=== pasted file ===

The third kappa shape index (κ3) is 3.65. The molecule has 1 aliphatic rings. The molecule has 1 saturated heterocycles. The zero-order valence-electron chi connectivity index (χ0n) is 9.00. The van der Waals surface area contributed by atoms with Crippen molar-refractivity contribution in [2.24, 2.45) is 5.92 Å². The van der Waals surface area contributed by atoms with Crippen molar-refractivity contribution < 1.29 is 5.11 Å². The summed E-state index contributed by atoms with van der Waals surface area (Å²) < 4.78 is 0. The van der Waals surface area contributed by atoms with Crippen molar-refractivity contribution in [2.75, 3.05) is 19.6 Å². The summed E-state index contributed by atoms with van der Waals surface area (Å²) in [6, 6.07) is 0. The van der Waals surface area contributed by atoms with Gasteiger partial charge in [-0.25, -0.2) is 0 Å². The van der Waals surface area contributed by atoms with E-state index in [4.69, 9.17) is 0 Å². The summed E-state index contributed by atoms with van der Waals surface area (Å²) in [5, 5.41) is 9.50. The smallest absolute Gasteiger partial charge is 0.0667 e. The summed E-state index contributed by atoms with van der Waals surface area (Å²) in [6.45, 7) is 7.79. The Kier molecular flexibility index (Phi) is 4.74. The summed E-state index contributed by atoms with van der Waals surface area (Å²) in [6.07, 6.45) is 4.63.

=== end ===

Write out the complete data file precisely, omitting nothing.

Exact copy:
The third kappa shape index (κ3) is 3.65. The molecule has 1 aliphatic rings. The molecule has 1 saturated heterocycles. The zero-order valence-electron chi connectivity index (χ0n) is 9.00. The van der Waals surface area contributed by atoms with Crippen molar-refractivity contribution in [2.24, 2.45) is 5.92 Å². The van der Waals surface area contributed by atoms with Crippen molar-refractivity contribution < 1.29 is 5.11 Å². The summed E-state index contributed by atoms with van der Waals surface area (Å²) < 4.78 is 0. The van der Waals surface area contributed by atoms with Crippen molar-refractivity contribution in [2.75, 3.05) is 19.6 Å². The summed E-state index contributed by atoms with van der Waals surface area (Å²) in [6, 6.07) is 0. The van der Waals surface area contributed by atoms with Gasteiger partial charge in [-0.25, -0.2) is 0 Å². The van der Waals surface area contributed by atoms with E-state index in [4.69, 9.17) is 0 Å². The summed E-state index contributed by atoms with van der Waals surface area (Å²) in [5, 5.41) is 9.50. The smallest absolute Gasteiger partial charge is 0.0667 e. The summed E-state index contributed by atoms with van der Waals surface area (Å²) in [6.45, 7) is 7.79. The Kier molecular flexibility index (Phi) is 4.74. The summed E-state index contributed by atoms with van der Waals surface area (Å²) in [6.07, 6.45) is 4.63.